By: Caleb Griffiths ’23
Q: Could you please state your name and occupation for the record?
A: David Pothier, history teacher.
Q: Mr Pothier, I’m here trying to understand what it was like for previous generations of LCA students. So, may I ask, how long have you been teaching at LCA?
A: I am in my 20th year of teaching LCA.
Q: How has LCA changed over the duration of your tenure ?
A: Obviously one of the biggest changes is that technology– particularly information technology– has really become a much more seamless part of life.
I can remember my first year teaching. The Student Life Director was concerned that a student had a portable television and DVD player, and was showing episodes of Family Guy in between [classes]. They were thinking that it- [portable television technology]- would not be allowed. Other kids might not be allowed to watch Family Guy, and this kid was then corrupting them at school. It’s just funny how that is just not a –
Q: Concern Anymore?
A: It’s not not a concern, it’s just ubiquitous, right? You could have access to all that sort of stuff at your fingertips.
When I first started working here, I didn’t have a laptop, and we didn’t have Wi-Fi, so the ability to use technology in the classroom was not as seamless. I actually had to go rent DVDs when I wanted to show just little clips. There wasn’t even any streaming. When I first started here, showing any video, at all, of any quality, the students cheered. Now I find the students do not think video is any different than any other part of the lesson. It does not change their engagement in the slightest, so that’s definitely something that has changed.
I would say video – I mean the access to information technology, particularly video, and streaming video- has just gotten more and more ubiquitous [to the point] where kids are basically able to watch it all the time.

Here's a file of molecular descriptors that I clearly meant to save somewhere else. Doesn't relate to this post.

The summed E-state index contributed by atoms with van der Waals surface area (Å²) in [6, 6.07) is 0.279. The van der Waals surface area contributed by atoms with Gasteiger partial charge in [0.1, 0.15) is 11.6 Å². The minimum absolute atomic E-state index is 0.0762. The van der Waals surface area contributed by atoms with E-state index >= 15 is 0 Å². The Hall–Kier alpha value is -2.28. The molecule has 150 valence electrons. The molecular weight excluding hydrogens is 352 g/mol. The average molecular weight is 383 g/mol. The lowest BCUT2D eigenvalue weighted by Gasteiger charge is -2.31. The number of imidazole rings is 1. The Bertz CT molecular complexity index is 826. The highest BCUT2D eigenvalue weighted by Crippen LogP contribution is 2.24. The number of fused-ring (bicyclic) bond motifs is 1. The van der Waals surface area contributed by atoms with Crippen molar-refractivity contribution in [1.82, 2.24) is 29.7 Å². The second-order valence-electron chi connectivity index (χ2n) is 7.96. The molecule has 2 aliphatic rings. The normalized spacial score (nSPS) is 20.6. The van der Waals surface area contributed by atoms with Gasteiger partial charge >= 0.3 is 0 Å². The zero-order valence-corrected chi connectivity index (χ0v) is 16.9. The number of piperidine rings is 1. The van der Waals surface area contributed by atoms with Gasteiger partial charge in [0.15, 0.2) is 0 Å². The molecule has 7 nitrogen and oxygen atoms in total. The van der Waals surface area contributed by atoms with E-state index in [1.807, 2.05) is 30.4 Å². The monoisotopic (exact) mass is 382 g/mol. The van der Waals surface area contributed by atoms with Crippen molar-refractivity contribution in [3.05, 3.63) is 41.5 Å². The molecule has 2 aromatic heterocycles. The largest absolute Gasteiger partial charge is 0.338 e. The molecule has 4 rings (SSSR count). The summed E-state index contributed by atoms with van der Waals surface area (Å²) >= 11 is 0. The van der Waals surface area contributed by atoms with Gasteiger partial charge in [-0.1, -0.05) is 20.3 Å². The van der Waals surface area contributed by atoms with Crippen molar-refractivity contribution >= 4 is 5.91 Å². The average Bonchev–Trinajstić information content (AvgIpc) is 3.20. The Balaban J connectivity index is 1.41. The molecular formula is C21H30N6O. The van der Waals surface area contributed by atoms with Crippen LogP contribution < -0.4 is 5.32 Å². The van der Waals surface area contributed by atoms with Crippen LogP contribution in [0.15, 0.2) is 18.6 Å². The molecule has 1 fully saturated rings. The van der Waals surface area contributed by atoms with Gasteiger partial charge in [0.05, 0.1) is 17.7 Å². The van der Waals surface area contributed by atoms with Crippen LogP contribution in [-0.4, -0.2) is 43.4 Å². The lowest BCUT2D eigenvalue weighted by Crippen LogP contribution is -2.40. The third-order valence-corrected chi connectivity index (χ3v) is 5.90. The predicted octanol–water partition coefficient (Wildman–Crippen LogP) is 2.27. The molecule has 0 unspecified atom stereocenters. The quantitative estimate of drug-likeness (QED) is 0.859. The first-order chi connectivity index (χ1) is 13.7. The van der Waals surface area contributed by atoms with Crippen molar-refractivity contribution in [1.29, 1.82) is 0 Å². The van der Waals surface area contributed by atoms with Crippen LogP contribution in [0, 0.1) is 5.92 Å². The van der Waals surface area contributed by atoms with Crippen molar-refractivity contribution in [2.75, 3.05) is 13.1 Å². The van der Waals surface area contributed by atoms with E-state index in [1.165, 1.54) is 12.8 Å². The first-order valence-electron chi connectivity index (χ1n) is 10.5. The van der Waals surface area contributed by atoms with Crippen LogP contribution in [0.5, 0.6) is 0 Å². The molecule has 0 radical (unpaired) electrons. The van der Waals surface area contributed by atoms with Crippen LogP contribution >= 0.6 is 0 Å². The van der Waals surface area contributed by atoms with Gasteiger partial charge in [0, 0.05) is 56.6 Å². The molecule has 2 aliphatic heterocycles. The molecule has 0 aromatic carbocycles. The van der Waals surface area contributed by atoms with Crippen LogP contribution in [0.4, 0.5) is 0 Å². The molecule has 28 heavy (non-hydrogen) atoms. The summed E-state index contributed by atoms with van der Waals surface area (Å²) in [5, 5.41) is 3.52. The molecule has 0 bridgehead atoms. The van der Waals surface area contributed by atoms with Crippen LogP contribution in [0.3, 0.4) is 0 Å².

Q: how do you think you’ve grown as a teacher over these twenty years, and what’s the biggest lesson you’ve learned?
A: *audible laugh*
Oh. How have I grown… grown… I have learned that you’ve always got to learn. Right? So,
I thought that at this point in my career, I would feel like I have got everything figured out, and I feel like I have actually less figured it out.
But, as Socrates said, The wise man is one who knows what he does not know, so in that way I do feel like I know something. I kind of realize that you always have to find ways to reach those students there with you at that time and it’s always different.
Q: And then lastly, just about yourself. What was your favorite movie when you started working at LCA, and what is your favorite movie now?
Q: or movie series? Or franchise?
A; *audible laugh*
I think this is sort of an obvious answer, but when I first started here, Star Wars was my favorite movie franchise, and to this day, it is still my favorite movie franchise. When I started teaching here, there was only five Star Wars movies, and now-
Q: There’s 9..?
A: There are actually, 11.
A: *audible laugh* So, uh- yeah.
Q: Thank you Mr. Pothier for your time.
A: *audible laugh*